A recent report shows a 2% drop in average Swiss beer consumption in 2016. Over the last 20 years it has dropped 4% to 54.9 litres per person.
On its own this would be no cause for alarm, however in 2016, the number of breweries in Switzerland rose by 21% to 753. Since 2011, the number is up 118% from 345. The website bov.ch lists 794 breweries in Switzerland so it is possible that the number has grown further since government statistics were compiled.
And while falling average consumption has been offset by an increase in the number of beer drinkers it hasn’t been enough to lift Switzerland’s consumption of the amber liquid, which declined slightly to 4.6 million hectolitres.
This leaves more beer makers chasing the same volume of custom and means new brewers are forced to take market share from established ones.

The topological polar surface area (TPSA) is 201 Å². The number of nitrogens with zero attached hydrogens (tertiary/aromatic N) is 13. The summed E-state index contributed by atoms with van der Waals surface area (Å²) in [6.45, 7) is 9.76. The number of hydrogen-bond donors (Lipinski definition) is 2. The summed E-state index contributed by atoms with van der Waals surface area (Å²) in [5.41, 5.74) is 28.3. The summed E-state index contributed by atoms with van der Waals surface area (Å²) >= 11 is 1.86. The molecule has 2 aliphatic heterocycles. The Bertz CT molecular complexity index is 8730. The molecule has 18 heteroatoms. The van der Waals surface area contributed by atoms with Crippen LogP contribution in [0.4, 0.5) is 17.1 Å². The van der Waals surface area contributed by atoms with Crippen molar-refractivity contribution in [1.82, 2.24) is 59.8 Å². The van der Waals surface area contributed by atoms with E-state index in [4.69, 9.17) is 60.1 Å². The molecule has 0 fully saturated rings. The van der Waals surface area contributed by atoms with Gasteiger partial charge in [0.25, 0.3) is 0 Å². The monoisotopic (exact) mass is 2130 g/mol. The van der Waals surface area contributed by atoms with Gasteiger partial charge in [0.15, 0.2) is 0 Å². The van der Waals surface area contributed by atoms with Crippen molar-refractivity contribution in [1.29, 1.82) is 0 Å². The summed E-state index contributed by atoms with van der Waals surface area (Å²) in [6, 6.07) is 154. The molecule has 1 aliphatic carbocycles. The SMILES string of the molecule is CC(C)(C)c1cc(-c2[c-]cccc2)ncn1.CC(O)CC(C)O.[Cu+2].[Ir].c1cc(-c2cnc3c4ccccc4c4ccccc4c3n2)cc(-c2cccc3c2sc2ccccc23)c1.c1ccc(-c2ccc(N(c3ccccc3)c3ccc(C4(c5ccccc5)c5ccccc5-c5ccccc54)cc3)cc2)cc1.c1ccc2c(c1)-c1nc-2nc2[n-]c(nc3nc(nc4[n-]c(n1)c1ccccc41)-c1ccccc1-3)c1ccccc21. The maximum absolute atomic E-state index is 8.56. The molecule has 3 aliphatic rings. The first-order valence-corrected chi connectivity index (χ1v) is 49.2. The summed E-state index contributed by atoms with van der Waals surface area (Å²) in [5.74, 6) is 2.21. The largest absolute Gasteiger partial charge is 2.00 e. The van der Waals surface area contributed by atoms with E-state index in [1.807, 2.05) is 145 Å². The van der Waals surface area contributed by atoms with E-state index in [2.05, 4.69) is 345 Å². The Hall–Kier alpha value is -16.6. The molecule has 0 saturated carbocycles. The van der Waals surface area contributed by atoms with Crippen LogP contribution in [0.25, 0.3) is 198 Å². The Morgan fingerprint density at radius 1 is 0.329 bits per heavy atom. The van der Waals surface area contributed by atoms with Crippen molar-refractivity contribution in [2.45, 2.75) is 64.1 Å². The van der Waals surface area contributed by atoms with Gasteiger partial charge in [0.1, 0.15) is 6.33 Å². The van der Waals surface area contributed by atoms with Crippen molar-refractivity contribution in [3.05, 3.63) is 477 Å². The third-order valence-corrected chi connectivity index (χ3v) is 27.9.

Swiss beer makers face a far less challenging market than wine producers. Wine consumption fell 4% in Switzerland in 2016. Over the last 20 years it has slumped 22%.
Alcohol consumption in Switzerland is down across the board. The total pure alcohol consumed per head has been in almost constant decline since 1997. Over the last 20 years it has dropped 14% from 9.2 litres to 7.9 litres of pure alcohol.
According to Euromonitor, the shift is driven by the ongoing influence of the health and wellness trend in Switzerland.
Switzerland’s alcohol consumption is still high by world standards. Swiss per-capita consumption ranked fifteenth highest out of the 44 countries included in the OECD’s database in 2013, the latest comparable year. Switzerland was behind three of its neighbours though. Germany (10.9 litres), Austria (11.8 litres) and France (11.6 litres) were all ahead on annual consumption. Only Italy (7.4) was lower.
Could the craft beer industry in the US offer clues for the future the Swiss beer industry? Like Switzerland, the US market faces a rising number of brewers in a stagnant market. According to an article by Fortune, despite craft brands doubling their market share over the four years to reach 11%, many breweries were forced to close. 97 craft brewers shut down in 2016, up from 78 in 2015. And, a fair few of those not closing, were gobbled up by the big players. America’s big beer producers announced 19 deals in 2015.